What you've heard is true. Drinking can make you less likely to have a stroke—up to a point. "Studies show that if you have about one drink per day, your risk may be lower," according to Dr. Rost. "Once you start drinking more than two drinks per day, your risk goes up very sharply."

Your goal: Drink alcohol in moderation.

How to achieve it:

  • Have one glass of alcohol a day.

  • Make red wine your first choice, because it contains resveratrol, which is thought to protect the heart and brain.

  • Watch your portion sizes. A standard-sized drink is a 5-ounce glass of wine, 12-ounce beer, or 1.5-ounce glass of hard liquor.

5 Take a baby aspirin

The landmark Women's Health Initiative study found that women over age 65 who take a daily baby aspirin lower their stroke risk. Aspirin helps by preventing blood clots from forming.

Your goal: Take a baby aspirin every day (if it's appropriate for you).

How to achieve it: First talk to your doctor to make sure aspirin is safe and appropriate for you to take. If you have a bleeding disorder, you may need to reduce your dose to every other day or avoid this regimen altogether.

6 Treat atrial fibrillation

Atrial fibrillation is a form of irregular heartbeat that causes clots to form in the heart. Those clots can then travel to the brain, producing a stroke. "Atrial fibrillation carries almost a fivefold risk of stroke, and should be taken seriously," Dr. Rost says.

Your goal: If you have atrial fibrillation, get it treated.

How to achieve it:

  • If you have symptoms such as heart palpitations or shortness of breath, see your doctor for an exam.

  • You may need to take blood thinners such as high-dose aspirin or warfarin (Coumadin) to reduce your stroke risk from atrial fibrillation. Your doctors can guide you through this treatment.

7 Treat diabetes

Having high blood sugar over time damages blood vessels, making clots more likely to form inside them.

Your goal: Keep your blood sugar under control.

How to achieve it:

  • Monitor your blood sugar as directed by your doctor.

  • Use diet, exercise, and medicines to keep your blood sugar within the recommended range.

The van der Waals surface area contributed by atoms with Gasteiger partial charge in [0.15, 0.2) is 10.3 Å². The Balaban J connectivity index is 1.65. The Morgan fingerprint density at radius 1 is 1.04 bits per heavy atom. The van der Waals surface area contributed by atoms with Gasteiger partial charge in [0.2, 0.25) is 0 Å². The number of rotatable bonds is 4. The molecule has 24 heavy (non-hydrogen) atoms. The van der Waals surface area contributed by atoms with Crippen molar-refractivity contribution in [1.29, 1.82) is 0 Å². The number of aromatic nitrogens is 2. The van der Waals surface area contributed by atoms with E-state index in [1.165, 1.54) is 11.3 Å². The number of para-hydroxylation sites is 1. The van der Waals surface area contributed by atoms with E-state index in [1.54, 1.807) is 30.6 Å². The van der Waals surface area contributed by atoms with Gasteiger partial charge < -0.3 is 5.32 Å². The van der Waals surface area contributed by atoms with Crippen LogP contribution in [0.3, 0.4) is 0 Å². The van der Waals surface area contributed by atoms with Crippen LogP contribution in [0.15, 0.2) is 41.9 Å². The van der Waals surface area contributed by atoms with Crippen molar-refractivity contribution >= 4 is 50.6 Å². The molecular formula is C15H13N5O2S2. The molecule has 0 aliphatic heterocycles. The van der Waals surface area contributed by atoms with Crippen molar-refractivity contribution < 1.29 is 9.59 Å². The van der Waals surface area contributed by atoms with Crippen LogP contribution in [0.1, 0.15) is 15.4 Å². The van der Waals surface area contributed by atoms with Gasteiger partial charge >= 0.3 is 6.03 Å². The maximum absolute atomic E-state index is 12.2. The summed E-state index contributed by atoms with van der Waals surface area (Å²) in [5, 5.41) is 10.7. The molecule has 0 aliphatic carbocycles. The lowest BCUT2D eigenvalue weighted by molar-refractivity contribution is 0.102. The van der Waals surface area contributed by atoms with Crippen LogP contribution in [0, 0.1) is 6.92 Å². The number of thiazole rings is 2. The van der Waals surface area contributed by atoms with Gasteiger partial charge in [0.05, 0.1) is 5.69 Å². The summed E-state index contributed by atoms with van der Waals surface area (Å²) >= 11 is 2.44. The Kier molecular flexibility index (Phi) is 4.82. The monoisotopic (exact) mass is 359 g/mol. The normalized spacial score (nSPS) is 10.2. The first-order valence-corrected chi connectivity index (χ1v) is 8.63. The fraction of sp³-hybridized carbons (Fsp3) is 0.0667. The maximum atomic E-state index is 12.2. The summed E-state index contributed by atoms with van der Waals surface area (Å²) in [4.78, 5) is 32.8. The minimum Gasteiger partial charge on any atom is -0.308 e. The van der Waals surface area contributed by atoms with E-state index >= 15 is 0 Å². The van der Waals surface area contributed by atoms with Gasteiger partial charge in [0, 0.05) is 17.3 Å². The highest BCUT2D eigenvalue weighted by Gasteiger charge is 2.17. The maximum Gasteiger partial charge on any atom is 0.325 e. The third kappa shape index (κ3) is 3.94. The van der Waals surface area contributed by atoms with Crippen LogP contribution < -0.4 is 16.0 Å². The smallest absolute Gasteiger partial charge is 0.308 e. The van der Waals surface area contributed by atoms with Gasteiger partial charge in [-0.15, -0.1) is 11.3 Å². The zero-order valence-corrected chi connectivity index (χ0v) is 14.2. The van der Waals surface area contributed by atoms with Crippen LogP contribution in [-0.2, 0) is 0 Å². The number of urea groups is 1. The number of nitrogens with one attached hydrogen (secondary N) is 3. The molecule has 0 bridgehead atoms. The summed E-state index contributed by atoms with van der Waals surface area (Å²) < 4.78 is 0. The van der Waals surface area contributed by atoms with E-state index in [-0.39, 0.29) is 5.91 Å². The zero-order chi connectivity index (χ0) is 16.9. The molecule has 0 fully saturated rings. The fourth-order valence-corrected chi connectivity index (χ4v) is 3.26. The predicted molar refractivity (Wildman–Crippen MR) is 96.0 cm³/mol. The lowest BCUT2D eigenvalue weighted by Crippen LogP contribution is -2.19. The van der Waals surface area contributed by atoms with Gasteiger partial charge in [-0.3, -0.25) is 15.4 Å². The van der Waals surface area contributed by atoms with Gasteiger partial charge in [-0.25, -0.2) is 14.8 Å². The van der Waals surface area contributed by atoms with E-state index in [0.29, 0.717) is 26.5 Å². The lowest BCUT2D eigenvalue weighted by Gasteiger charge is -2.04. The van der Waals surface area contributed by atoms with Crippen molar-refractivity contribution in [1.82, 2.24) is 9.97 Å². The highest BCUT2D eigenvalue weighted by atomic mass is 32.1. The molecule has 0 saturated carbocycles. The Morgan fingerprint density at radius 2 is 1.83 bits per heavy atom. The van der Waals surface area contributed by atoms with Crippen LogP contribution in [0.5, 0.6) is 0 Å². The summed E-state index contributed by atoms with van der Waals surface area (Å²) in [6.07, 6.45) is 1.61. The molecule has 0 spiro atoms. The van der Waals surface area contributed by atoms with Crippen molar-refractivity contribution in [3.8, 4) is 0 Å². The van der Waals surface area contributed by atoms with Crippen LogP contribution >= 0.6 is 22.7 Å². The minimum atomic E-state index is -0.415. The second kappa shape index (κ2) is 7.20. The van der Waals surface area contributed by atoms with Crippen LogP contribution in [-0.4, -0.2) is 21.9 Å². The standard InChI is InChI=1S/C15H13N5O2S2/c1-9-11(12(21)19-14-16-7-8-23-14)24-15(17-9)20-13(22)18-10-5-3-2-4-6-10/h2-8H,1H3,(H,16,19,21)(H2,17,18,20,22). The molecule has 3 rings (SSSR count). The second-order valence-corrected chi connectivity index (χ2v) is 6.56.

8 Quit smoking

Smoking accelerates clot formation in a couple of different ways. It thickens your blood, and it increases the amount of plaque buildup in the arteries. "Along with a healthy diet and regular exercise, smoking cessation is one of the most powerful lifestyle changes that will help you reduce your stroke risk significantly," Dr. Rost says.

Your goal: Quit smoking.

How to achieve it:

  • Ask your doctor for advice on the most appropriate way for you to quit.

  • Use quit-smoking aids, such as nicotine pills or patches, counseling, or medicine.

  • Don't give up. Most smokers take several tries to quit. See each failed attempt as bringing you one step closer to successfully beating the habit.

FAST

Source: National Stroke Association

Identify a stroke F-A-S-T

Too many women ignore the signs of stroke because they question whether their symptoms are real. "My recommendation is, don't wait if you have any unusual symptoms," Dr. Rost advises. "Women should listen to their bodies and trust their instincts. If something is off, get professional help right away."

The National Stroke Association has created an easy acronym to help you remember, and act on, the signs of a stroke. Cut out this box and post it on your refrigerator for easy reference.

Other signs of a stroke include

  • weakness on one side of the body

  • numbness of the face

  • unusual and severe headache

  • vision loss

  • numbness and tingling

  • unsteady walk.